Internet of Things
The Internet of Things (IoT) is a system of interrelated computing devices, mechanical and digital machines, objects, animals or people that are provided with unique identifiers and the ability to transfer data over a network without requiring human-to-human or human-to-computer interaction.
Before proceeding any further, it would interest you to know that by 2020, it is estimated that nearly 50 billion devices will be connected to the internet. Just to give you a better idea, the current human population is estimated at 7.4 billion so the number of devices connected to the internet would be almost 7 times the number of people living on this planet.
Now that we have established that fact, let me explain to you what exactly the IoT is as to eliminate any misconceptions. It is usually thought that it involves one machine transmitting data to another machine but that is not always the case. Most of the data is measured by sensors. Now these sensors do not have to be connected to different machines. All they require is the ability to transmit. An example, which is strictly theoretical, will explain the implications of IoT much better.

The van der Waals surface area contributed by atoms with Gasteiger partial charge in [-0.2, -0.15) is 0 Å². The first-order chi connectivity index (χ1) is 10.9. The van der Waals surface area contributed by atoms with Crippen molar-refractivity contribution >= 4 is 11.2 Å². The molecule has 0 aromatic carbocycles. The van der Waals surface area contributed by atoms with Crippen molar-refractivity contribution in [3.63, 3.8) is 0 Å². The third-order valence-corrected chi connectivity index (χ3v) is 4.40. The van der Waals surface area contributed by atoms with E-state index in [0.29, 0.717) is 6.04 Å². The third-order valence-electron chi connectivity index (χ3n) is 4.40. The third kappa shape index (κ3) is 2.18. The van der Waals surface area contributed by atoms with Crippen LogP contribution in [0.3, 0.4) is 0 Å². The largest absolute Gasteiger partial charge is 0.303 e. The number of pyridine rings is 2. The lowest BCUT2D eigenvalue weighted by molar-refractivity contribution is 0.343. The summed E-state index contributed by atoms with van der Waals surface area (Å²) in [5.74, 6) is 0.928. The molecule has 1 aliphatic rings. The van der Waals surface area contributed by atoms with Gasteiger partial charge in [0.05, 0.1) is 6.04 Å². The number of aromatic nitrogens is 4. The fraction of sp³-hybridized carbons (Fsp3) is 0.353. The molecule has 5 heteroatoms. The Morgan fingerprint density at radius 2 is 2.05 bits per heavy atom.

When we rebuild bridges, we can use smart cement: cement equipped with sensors to monitor stresses and cracks. This is cement that alerts us to fix problems before they cause a catastrophe. And these technologies aren’t limited to the bridge’s structure. If there’s ice on the bridge, the same sensors in the concrete will detect it and communicate the information via the wireless internet to your car. Once your car knows there’s a hazard ahead, it will instruct the driver to slow down, and if the driver doesn’t, then the car will slow down for him. This is just one of the ways that sensor-to-machine and machine-to-machine communication can take place. Sensors on the bridge connect to machines in the car: we turn information into action.
We know what the Internet of Things is capable of now, so let us look at a few related fun facts. The term was first used by Kevin Ashton, one of the co founders of MIT’s Auto ID Center back in 1999. It may be hard to believe but only 0.06% of the devices capable of connecting to the internet were actually connected by the year 2014. Only 10% of the cars were connected to the internet in 2012 but It is estimated that 90% of the cars will have internet connections by 2020.
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